Phil Brooke’s lightbulb moment struck while he was working as a network manager at a school in Yorkshire. “There was a pile of books on the reception desk for staff, contractors, pupils and visitors to sign in and out. It was inefficient.” He started designing a slicker sign-in system in 2010, then joined forces with Phil Lawson to launch InVentry.

Fuelled by regulatory changes in safeguarding, the Leeds-based company now provides visitor management solutions to 10,000 schools UK-wide and is expanding globally. “We’re identifying solutions to real-world problems. We’re making lives easier and safer. That’s what gets me out of bed every morning,” says Brooke.

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We’re not happy with the status quo. We always want to be at least one step out of our comfort zone.”

Phil Lawson
Founder, InVentry


What was your personal aim when you started the business?

Phil Brooke: When I first designed InVentry, I was simply trying to solve a problem at the school I worked at. Then I started getting approached by other headteachers and it quickly became apparent that there was a much wider need for the software. The product had huge growth potential, we just needed to commercialise it.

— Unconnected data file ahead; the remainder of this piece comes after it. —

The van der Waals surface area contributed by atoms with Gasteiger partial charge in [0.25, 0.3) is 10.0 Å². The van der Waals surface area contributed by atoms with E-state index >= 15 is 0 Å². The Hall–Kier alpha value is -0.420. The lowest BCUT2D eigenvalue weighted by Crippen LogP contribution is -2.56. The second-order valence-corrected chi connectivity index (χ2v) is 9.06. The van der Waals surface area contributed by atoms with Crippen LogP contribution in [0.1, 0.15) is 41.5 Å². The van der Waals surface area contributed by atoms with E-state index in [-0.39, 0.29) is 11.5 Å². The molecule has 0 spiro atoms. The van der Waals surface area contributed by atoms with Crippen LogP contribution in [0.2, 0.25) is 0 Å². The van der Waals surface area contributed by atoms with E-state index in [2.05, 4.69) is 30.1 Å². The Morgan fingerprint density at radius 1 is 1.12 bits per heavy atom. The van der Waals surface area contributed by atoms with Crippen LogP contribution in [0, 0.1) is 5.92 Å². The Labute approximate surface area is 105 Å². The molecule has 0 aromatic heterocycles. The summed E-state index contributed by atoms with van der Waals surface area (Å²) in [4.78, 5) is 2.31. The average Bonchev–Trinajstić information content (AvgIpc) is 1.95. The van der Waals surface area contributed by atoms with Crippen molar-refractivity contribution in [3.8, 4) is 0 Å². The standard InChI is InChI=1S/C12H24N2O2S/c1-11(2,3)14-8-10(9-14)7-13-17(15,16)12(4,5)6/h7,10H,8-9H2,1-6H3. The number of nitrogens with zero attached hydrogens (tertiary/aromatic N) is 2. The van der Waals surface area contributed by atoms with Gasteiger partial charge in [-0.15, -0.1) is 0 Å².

What is your international ambition?

Phil Lawson: Around 10 per cent of our revenues come from outside the UK, predominantly from across the Middle East, Asia and Europe. We’re expanding into new sectors such as manufacturing and care homes, and our acquisition of Hipla gives us a base in Singapore and India. In the next three years we expect sales to double to £25 million, and we want to become the global leader in visitor management systems. We’re not happy with the status quo. We always want to be at least one step out of our comfort zone.

How do you recruit the best people for your business?

Phil Brooke: We try to proactively find people through our networks and events, and then we hire based on values rather than skills. We have a People team focussed on staff wellbeing. We’ve got great products and great customers but we can’t deliver any of that without great people, who are happy.